Rambert Life is A Dream Festival  Theatre  Edinburgh Review  Thursday 22nd  November  2018

With Edinburgh Entertainment & Arts


Rambert: Life is a Dream has only a three date stop-off at The Festival Theatre Edinburgh (Thu 22 to Sat 24 Nov) and, if you get the chance, try not to miss this one as it is not only one of the best works of contemporary dance that I have reviewed recently, but one of the best works of theatre.

Life is a Dream is the first full length narrative dance work in almost 40 years from Rambert, and choreographer Kim Brandstrup  and designers Quay Brothers (Stephen and Timothy Quay) have created a work of vision and imagination here where every dance movement, every light source and shadow, every reflection have been carefully thought out to blend almost magically with the music of Witold Lutoslawski.  This is dance and set design/lighting taking a visually cinematic experience to the stage and suitably here, the original Polish setting of the story and music by a Polish composer are complemented by many overtones in Polish art and cinema from the innovative and formative years of the early to mid 20th century and costume design that reflects the original 17th century story time-frame. The very dark and atmospheric feel of this production also owes a lot to lighting design from Jean Kalman and costumes by Holly Waddington.

Life is a Dream takes as its source material the Spanish baroque play of the same name (c 1635) written by Pedro Calderon de la Barca, which tells a variant of the common to many cultures story of  “The Prince in captivity”.  In this story, our imprisoned since childhood Prince is allowed out for one day, and in that day he takes revenge upon the people he encounters for his imprisonment. When he is subdued and re-awakens in captivity once more, he is told that everything that happened that day was a dream.  On a second opportunity of freedom, The Prince treats the day with far more caution and suspicion.  Shifting our prison cell to an abandoned and derelict rehearsal room with a lone director falling asleep and gaining magical powers, this re-imagining of space, time and events is captured wonderfully by the dancers of Rambert in a series of linked episodes that are full of grace, fluidity and expression.  This is choreography at its imaginative best and frequently the established roles of male and female dancers switch places at the most unexpected moments.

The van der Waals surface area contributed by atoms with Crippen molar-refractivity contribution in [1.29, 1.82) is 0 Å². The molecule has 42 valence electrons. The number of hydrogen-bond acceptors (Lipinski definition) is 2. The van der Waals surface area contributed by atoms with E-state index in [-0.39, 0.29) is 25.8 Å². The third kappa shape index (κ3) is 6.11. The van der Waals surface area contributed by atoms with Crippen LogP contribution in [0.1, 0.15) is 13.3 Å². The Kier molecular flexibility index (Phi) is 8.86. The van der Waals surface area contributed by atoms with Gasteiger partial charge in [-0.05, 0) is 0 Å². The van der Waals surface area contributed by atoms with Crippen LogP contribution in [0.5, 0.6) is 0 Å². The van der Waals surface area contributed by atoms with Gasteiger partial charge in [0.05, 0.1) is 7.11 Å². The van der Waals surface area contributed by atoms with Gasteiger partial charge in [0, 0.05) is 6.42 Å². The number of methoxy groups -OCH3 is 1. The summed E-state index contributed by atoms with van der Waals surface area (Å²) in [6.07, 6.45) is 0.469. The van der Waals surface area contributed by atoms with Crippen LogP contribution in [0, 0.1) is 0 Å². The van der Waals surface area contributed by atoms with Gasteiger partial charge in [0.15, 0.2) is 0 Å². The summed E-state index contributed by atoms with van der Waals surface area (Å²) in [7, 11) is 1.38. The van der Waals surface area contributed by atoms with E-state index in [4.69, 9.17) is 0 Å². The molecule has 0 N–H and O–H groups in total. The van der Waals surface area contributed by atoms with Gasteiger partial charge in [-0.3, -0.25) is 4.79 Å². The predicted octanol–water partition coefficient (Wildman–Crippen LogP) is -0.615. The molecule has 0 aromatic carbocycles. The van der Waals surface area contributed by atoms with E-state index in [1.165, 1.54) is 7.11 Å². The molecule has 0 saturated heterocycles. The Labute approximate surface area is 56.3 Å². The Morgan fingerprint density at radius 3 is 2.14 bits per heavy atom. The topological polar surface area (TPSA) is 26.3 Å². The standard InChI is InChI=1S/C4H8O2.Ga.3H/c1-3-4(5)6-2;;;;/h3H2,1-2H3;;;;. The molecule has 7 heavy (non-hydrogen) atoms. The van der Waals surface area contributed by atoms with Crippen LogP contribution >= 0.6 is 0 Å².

What is reality, and what is a dream, is a question that has puzzled philosophers and mystics over the centuries, and at times the veil between the two can become very thin.  There comes, I think, a time in many people’s lives when they ask themselves what side of the veil they are on – reality or the dream. Sometimes the question of are they even separate spaces has to be asked.  It is against this very thin balancing wire of sanity that our dancers skilfully create a world on stage that seems to exist in some unexplored middle ground, an at times disturbing space just slightly out of our normal perceptions of reality.  Here dream and reality have no fixed point and bleed constantly into one another.

Against this darkness, there are some wonderfully choreographed movements of wonderful grace and beauty mixed in with real darkness, and at times surprising dark humour as with the “man in the mirror” sequence.

The ability of our dancers to not only bring this world alive on stage, but to tell us stories without words, using only their body movements, is a pleasure to watch, and “Life is A Dream” is definitely one of my favourite theatrical experiences this year.


Review by Tom King





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